How to Avoid Knee Pain While Training for a Triathlon
Tips to avoid knee pain during tri training
If you experience knee pain during your training, you’ll want to make some changes to the way you train as well as look into what could be causing the pain. The source of the pain can come from any of the three tri disciplines, so you’ll want to pay close attention to when you feel discomfort to address the problem source. While you do not have to stop training, it’s important to ease up on your training intensity and make some adjustments to the way you train to combat the pain and prevent further harm/damage to your knees. Follow these tips to avoid knee pain during your tri training.
What’s the Problem?
Knee pain is a common problem we hear about in the world of triathlon because you’re training for two sports known to cause knee pain. Best described as pain felt above, below, or behind the kneecap that is caused by overuse or misuse during specific physical activities. Knee pain is very common for triathletes, but most often stems from the incorrect form while running or cycling. It can lead to swelling and even grinding or cracking sounds when doing any physical activity, so it’s best to get to the root of the problem before it’s too late.
Train Without the Pain
Swimming is the lowest impact on your body in a triathlon. For this reason, it’s the safest alternative to turn to when dealing with knee pain. When hitting the pool for a workout, find a swim stroke style that causes the least amount of discomfort in your knees. Swimming is also an excellent way to alleviate current pain and helps you avoid causing any further damage. You can also try focusing on arm-only workouts and use a pull-buoy to avoid making the problem worse.
Knee pain is typical when riding for extended periods for any athlete. Avoid riding on hilly terrain or unpaved roads to avoid putting too much strain on your knees. Another thing that could be the cause of your knee pain is incorrect bike fit. You can fix this with minor tweaks, like correctly adjusting your saddle height. While this seems minuscule, it impacts your knees much more than you may think. Suppose you are experiencing more pain than usual when out for a ride, this is an indicator to ease up on your training rides. Deal with your current injury to prevent permanent damage.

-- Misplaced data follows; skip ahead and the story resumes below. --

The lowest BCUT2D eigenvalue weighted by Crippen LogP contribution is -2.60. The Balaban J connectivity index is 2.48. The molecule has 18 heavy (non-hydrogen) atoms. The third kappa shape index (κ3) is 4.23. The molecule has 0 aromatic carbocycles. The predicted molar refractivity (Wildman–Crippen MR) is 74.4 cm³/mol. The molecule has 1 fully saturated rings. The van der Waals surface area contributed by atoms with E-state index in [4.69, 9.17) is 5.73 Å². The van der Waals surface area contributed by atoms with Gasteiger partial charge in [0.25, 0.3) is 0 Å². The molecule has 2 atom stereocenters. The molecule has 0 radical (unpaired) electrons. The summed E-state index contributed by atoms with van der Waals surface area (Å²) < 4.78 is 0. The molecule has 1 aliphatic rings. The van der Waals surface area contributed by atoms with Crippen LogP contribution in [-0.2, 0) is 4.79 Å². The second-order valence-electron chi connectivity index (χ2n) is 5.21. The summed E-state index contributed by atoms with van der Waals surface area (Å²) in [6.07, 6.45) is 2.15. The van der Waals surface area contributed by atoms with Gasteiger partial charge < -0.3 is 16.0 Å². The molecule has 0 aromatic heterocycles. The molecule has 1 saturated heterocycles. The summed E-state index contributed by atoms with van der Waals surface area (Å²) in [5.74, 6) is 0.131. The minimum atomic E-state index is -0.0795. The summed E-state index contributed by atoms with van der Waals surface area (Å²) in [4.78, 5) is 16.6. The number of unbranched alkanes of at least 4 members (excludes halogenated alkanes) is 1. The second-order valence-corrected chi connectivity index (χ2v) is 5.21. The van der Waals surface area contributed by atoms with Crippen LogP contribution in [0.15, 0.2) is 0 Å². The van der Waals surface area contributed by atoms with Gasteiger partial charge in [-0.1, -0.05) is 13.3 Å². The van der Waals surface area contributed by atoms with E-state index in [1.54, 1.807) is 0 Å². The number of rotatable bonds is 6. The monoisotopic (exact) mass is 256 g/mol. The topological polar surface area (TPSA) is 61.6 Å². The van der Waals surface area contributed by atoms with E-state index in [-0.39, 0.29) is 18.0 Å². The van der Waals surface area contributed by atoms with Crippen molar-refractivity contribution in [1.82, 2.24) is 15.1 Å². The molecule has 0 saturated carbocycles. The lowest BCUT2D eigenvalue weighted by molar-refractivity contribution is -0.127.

Typically, running is where athletes feel the most pain and discomfort during training. Running is known to be hard on your joints, but there are ways to reduce this to keep reaching your triathlon goals. An alternative workout for knee pain we recommend is aqua running. If running is especially painful for you, take some time to evaluate your form when you run. Make sure you’re running lightly while maintaining a comfortable stride to avoid heel-striking.
Try training with a group or with a professional coach who can watch your technique and form to help find the source of your problem. It’s always great to have people looking out for you. Plus, you’ll enjoy getting advice from those more familiar to the sport if you are just starting.
When in Doubt, Stretch It Out
Pain in any joint is attributed to the tightness and strength, or lack-there-of, in the muscles around it. This is why flexibility and mobility are so essential to avoid further knee pain. There are a number of knee-specific stretches you can do. Most athletes find the effects of stretching properly essential to dealing with knee pain during training. These stretches almost instantly alleviate knee pain and can be done in front of the tv, or anywhere you’d like. You can also incorporate yoga for triathletes into your training to work on strengthening the knee while increasing your flexibility.
Take a Break When Needed
If you are experiencing extreme knee pain, take some time off when training to prevent causing permanent damage. While this may be tough or feel counteractive, you’ll thank yourself in the long run (pun intended). Pay attention to your body, and take a break if you need to. With the help of these tips, save yourself the trouble and avoid knee pain from happening down the road.